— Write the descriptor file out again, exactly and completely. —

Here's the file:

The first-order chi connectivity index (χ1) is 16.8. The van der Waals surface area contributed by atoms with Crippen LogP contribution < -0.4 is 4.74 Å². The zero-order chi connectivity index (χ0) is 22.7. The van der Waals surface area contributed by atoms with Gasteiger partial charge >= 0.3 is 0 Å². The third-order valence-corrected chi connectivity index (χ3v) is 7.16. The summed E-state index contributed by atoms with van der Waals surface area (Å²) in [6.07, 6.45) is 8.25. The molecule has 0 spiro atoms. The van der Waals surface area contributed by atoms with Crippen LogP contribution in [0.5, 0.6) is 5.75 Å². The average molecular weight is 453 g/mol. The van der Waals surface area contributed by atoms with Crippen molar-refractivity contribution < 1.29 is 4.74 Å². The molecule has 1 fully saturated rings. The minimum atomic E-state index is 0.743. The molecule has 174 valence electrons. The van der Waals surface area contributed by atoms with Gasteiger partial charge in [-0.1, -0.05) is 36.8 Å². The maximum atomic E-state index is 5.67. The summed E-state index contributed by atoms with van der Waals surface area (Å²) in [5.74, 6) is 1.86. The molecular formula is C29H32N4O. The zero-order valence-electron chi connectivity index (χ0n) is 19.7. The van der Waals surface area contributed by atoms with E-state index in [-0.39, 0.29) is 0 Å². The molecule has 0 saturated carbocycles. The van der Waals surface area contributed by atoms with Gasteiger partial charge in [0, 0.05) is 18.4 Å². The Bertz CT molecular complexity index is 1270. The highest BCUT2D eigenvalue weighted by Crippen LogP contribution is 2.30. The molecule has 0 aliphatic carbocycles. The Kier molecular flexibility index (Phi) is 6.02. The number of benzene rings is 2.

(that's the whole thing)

The first-order chi connectivity index (χ1) is 16.8. The van der Waals surface area contributed by atoms with Crippen LogP contribution < -0.4 is 4.74 Å². The zero-order chi connectivity index (χ0) is 22.7. The van der Waals surface area contributed by atoms with Gasteiger partial charge >= 0.3 is 0 Å². The third-order valence-corrected chi connectivity index (χ3v) is 7.16. The summed E-state index contributed by atoms with van der Waals surface area (Å²) in [6.07, 6.45) is 8.25. The molecule has 0 spiro atoms. The van der Waals surface area contributed by atoms with Crippen LogP contribution in [0.5, 0.6) is 5.75 Å². The average molecular weight is 453 g/mol. The van der Waals surface area contributed by atoms with Crippen molar-refractivity contribution < 1.29 is 4.74 Å². The molecule has 1 fully saturated rings. The minimum atomic E-state index is 0.743. The molecule has 174 valence electrons. The van der Waals surface area contributed by atoms with Gasteiger partial charge in [-0.1, -0.05) is 36.8 Å². The maximum atomic E-state index is 5.67. The summed E-state index contributed by atoms with van der Waals surface area (Å²) in [5.74, 6) is 1.86. The molecular formula is C29H32N4O. The zero-order valence-electron chi connectivity index (χ0n) is 19.7. The van der Waals surface area contributed by atoms with E-state index in [-0.39, 0.29) is 0 Å². The molecule has 0 saturated carbocycles. The van der Waals surface area contributed by atoms with Gasteiger partial charge in [0, 0.05) is 18.4 Å². The Bertz CT molecular complexity index is 1270. The highest BCUT2D eigenvalue weighted by Crippen LogP contribution is 2.30. The molecule has 0 aliphatic carbocycles. The Kier molecular flexibility index (Phi) is 6.02. The number of benzene rings is 2.